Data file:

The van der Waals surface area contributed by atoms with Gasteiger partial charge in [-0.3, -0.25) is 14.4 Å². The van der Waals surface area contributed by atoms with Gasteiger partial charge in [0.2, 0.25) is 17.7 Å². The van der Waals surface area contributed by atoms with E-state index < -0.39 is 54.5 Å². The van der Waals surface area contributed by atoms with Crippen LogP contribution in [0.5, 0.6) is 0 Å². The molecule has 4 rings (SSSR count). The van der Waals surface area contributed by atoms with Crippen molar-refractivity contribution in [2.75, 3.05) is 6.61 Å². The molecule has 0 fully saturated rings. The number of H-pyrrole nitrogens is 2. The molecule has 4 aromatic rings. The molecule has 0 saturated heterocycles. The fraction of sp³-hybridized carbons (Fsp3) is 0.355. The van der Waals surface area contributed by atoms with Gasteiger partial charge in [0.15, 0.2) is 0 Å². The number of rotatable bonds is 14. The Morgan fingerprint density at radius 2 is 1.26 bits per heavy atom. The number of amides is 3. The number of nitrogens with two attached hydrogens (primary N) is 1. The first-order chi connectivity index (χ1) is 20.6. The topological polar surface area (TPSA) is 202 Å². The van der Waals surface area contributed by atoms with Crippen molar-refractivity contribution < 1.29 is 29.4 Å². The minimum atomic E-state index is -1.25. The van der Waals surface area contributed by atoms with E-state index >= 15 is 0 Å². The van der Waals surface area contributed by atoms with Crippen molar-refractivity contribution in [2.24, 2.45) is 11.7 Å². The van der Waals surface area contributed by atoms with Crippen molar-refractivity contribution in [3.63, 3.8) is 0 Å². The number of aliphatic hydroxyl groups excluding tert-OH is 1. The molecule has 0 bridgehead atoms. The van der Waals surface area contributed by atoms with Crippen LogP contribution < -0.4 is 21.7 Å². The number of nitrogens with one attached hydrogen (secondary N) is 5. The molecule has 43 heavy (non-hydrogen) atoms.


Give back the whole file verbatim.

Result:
The van der Waals surface area contributed by atoms with Gasteiger partial charge in [-0.3, -0.25) is 14.4 Å². The van der Waals surface area contributed by atoms with Gasteiger partial charge in [0.2, 0.25) is 17.7 Å². The van der Waals surface area contributed by atoms with E-state index < -0.39 is 54.5 Å². The van der Waals surface area contributed by atoms with Crippen LogP contribution in [0.5, 0.6) is 0 Å². The molecule has 4 rings (SSSR count). The van der Waals surface area contributed by atoms with Crippen molar-refractivity contribution in [2.75, 3.05) is 6.61 Å². The molecule has 0 fully saturated rings. The number of H-pyrrole nitrogens is 2. The molecule has 4 aromatic rings. The molecule has 0 saturated heterocycles. The fraction of sp³-hybridized carbons (Fsp3) is 0.355. The van der Waals surface area contributed by atoms with Gasteiger partial charge in [0.15, 0.2) is 0 Å². The number of rotatable bonds is 14. The Morgan fingerprint density at radius 2 is 1.26 bits per heavy atom. The number of amides is 3. The number of nitrogens with two attached hydrogens (primary N) is 1. The first-order chi connectivity index (χ1) is 20.6. The topological polar surface area (TPSA) is 202 Å². The van der Waals surface area contributed by atoms with Crippen molar-refractivity contribution < 1.29 is 29.4 Å². The minimum atomic E-state index is -1.25. The van der Waals surface area contributed by atoms with E-state index >= 15 is 0 Å². The van der Waals surface area contributed by atoms with Crippen molar-refractivity contribution in [2.24, 2.45) is 11.7 Å². The van der Waals surface area contributed by atoms with Crippen molar-refractivity contribution in [3.63, 3.8) is 0 Å². The number of aliphatic hydroxyl groups excluding tert-OH is 1. The molecule has 0 bridgehead atoms. The van der Waals surface area contributed by atoms with Crippen LogP contribution < -0.4 is 21.7 Å². The number of nitrogens with one attached hydrogen (secondary N) is 5. The molecule has 43 heavy (non-hydrogen) atoms.